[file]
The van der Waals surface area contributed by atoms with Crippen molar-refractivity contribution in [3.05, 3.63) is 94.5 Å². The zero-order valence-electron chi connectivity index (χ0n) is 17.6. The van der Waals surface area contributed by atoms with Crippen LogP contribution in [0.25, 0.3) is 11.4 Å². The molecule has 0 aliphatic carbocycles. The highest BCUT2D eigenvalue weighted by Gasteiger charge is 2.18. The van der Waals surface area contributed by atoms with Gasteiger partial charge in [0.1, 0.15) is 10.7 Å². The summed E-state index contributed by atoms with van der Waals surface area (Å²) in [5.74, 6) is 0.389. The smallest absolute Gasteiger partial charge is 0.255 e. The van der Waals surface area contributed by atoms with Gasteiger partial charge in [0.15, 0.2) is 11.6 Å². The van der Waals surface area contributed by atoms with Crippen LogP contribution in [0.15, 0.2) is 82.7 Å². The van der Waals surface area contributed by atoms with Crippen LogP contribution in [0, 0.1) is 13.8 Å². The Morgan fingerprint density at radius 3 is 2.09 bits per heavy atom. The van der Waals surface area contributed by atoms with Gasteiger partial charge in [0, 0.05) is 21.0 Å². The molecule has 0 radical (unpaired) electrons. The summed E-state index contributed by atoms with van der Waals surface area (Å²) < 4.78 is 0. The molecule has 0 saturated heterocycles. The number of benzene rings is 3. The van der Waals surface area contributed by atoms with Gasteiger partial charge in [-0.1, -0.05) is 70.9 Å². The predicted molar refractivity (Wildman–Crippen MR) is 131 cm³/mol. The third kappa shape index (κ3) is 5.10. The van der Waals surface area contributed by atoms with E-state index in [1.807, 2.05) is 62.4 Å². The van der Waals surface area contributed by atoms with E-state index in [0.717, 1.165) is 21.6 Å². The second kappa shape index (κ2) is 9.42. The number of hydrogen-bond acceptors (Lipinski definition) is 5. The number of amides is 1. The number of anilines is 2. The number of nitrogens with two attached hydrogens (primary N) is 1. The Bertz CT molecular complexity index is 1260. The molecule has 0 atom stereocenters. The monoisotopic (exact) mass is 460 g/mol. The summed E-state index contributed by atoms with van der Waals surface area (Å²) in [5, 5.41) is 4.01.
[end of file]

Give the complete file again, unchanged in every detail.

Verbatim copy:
The van der Waals surface area contributed by atoms with Crippen molar-refractivity contribution in [3.05, 3.63) is 94.5 Å². The zero-order valence-electron chi connectivity index (χ0n) is 17.6. The van der Waals surface area contributed by atoms with Crippen LogP contribution in [0.25, 0.3) is 11.4 Å². The molecule has 0 aliphatic carbocycles. The highest BCUT2D eigenvalue weighted by Gasteiger charge is 2.18. The van der Waals surface area contributed by atoms with Gasteiger partial charge in [0.1, 0.15) is 10.7 Å². The summed E-state index contributed by atoms with van der Waals surface area (Å²) in [5.74, 6) is 0.389. The smallest absolute Gasteiger partial charge is 0.255 e. The van der Waals surface area contributed by atoms with Gasteiger partial charge in [0.15, 0.2) is 11.6 Å². The van der Waals surface area contributed by atoms with Crippen LogP contribution in [0.15, 0.2) is 82.7 Å². The van der Waals surface area contributed by atoms with Crippen LogP contribution in [0, 0.1) is 13.8 Å². The Morgan fingerprint density at radius 3 is 2.09 bits per heavy atom. The van der Waals surface area contributed by atoms with Gasteiger partial charge in [0, 0.05) is 21.0 Å². The molecule has 0 radical (unpaired) electrons. The summed E-state index contributed by atoms with van der Waals surface area (Å²) < 4.78 is 0. The molecule has 0 saturated heterocycles. The number of benzene rings is 3. The van der Waals surface area contributed by atoms with Gasteiger partial charge in [-0.1, -0.05) is 70.9 Å². The predicted molar refractivity (Wildman–Crippen MR) is 131 cm³/mol. The third kappa shape index (κ3) is 5.10. The van der Waals surface area contributed by atoms with E-state index in [1.807, 2.05) is 62.4 Å². The van der Waals surface area contributed by atoms with E-state index in [0.717, 1.165) is 21.6 Å². The second kappa shape index (κ2) is 9.42. The number of hydrogen-bond acceptors (Lipinski definition) is 5. The number of amides is 1. The number of anilines is 2. The number of nitrogens with two attached hydrogens (primary N) is 1. The Bertz CT molecular complexity index is 1260. The molecule has 0 atom stereocenters. The monoisotopic (exact) mass is 460 g/mol. The summed E-state index contributed by atoms with van der Waals surface area (Å²) in [5, 5.41) is 4.01.